John Barnes on the future of Local Authority food controls

As we enter the New Year, we asked John Barnes, Shield Safety Group’s Strategic Advisor and former Head of Local Delivery at the Food Standards Agency (FSA) to give us his views and a few predictions about future Local Authority food controls.

Do you foresee any radical changes to Local Authority food controls?

In terms of legislation, not really. Even Brexit inspired changes will take time to work through and whilst I am sure Ministers will want to highlight some early Brexit gains in terms of reducing EU red tape, these will need to be identified and then agreed with stakeholders. Frankly, international businesses will need to continue to observe current EU andor global requirements if they want to export. Even changes of national rules to potentially benefit non-exporting traders are unlikely to be straight-forward as I predict a healthy resistance to change for the sake of it, especially if it risks denting consumer confidence or comes at a cost. Larger food businesses might also resent an overtly two tier system of food control, requiring different approaches and possibly distorting competition locally. So I see interesting possibilities ahead and undoubtedly some changes, especially in the Primary Production sector, but I doubt any changes will be simple to implement or quick.

In terms of Local Authority (LA) approach and the number of LA inspections carried out, I envisage radical change over the next 3-5 years as inevitable.

Why is this?

Firstly, the current LA inspection regime across over 600K food businesses is not sustainable. LA Food Officers have done a great job to date in maintaining inspection levels given the massive cuts in their resources – but these cuts are foreseen to get much worse. LAs have competing social care and other public health priorities, so politically they will find it difficult to prioritise inspections of low risk food businesses and businesses with good standards and their own controls in place.

However, the main reason for change is a growing awareness that the current regime is not the best one to regulate the market place for consumers. It reflects a time when both food production and the supply chain were more local and more food was prepared at home. Now, the supply system is complex and food production is much more industrialised.

Considering the food and drink industry is the UK’s largest industrial sector, with upward of 4m employees and almost 50% of products imported, the current publically funded LA delivery model which in essence relies on programmed inspections, is no longer the most effective. It takes too little account of the significant and successful investment the industry has made to address risks to consumers. That is not to say LAs do not have a very important role. However, in the future, they will most likely be asked to work more closely with the industry to make more formal use of the extensive knowledge and information the industry has on risks to target their interventions to best effect.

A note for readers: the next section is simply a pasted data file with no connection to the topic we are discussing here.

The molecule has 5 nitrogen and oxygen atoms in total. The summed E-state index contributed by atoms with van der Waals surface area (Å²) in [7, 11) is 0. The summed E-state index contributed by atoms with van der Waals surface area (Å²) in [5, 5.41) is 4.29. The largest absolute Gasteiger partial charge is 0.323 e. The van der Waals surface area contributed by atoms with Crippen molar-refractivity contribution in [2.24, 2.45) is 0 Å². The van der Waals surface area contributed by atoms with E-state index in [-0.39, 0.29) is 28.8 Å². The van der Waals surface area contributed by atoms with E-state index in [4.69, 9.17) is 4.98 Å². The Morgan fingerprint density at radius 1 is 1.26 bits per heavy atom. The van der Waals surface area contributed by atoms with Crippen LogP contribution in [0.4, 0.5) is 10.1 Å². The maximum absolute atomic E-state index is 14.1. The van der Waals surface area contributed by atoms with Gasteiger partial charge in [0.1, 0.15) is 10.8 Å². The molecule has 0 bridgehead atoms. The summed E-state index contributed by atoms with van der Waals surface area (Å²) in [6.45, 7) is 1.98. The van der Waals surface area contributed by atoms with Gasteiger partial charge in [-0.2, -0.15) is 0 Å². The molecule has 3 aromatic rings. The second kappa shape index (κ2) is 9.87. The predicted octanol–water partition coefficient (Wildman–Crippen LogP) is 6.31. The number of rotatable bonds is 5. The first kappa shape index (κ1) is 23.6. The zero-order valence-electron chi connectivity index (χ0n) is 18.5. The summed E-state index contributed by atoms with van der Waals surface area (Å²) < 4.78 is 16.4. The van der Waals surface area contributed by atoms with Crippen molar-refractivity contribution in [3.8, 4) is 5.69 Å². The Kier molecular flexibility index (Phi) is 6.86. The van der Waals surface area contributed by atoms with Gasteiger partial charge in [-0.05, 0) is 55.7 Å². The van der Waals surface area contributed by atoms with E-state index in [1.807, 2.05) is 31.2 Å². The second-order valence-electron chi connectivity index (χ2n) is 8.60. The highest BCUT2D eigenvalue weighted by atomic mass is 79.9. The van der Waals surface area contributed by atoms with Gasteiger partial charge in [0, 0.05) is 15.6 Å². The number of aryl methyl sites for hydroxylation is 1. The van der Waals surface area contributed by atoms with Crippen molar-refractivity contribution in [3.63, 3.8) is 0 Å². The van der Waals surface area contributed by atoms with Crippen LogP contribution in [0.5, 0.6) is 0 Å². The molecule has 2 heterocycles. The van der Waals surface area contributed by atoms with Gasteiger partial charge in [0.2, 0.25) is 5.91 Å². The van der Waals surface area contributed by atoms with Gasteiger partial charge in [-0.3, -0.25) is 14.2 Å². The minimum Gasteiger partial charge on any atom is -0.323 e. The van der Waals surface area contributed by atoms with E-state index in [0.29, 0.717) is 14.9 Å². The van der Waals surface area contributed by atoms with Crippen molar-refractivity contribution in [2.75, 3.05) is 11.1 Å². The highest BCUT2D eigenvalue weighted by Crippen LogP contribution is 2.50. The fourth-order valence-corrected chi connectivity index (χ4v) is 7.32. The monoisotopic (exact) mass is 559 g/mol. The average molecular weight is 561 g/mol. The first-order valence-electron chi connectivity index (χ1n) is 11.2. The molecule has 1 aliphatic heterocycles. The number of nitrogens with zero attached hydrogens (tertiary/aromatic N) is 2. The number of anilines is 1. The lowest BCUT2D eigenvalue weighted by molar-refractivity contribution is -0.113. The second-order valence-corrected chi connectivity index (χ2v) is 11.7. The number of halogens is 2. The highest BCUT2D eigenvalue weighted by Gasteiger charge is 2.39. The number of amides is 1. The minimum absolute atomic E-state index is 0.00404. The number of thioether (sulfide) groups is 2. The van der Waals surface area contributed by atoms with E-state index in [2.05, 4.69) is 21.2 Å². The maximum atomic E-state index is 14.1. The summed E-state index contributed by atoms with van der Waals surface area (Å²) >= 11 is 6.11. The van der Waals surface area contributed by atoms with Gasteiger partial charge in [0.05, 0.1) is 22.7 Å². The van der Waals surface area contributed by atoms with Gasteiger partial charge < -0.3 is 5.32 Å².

I see the roll out of Primary Authority (PA) and Earned Recognition (giving information from accredited third party audits greater weight when deciding inspection frequencies) as inevitable.

Who do you think will drive these changes?

More collaboration between the public and private sector in National Control regimes is not just an issue being looked at in the UK. It is already permitted in EU control systems and what’s more, most developed countries are currently looking at how this could work better. The current interest falls out a combination of the significantly reducing public sector purse and the growing use of Accredited third party audits as part of National and International Industry Control Regimes, many of which far exceed what the law requires and potentially offers the regulator richer information about the safety and authenticity of the food supply chain.

In the UK, the FSA has clearly signalled their intention to explore making greater use of information from robust independent industry checks and giving much greater consideration to the standards and measures a business has in place when deciding whether an LA should inspect or not. They aim to propose a future regulatory delivery model by 2020 at the latest – but they may well be pressed to introduce some practical changes before that date to better target shrinking LA resources.

Do you think that changes will be plain sailing?

Unfortunately, no. Already some LAs and media are concerned about what they see as ‘self-regulation’ by industry. I can see why there are worries about change, however whatever is agreed could never be self-regulation, and the FSA are not proposing this.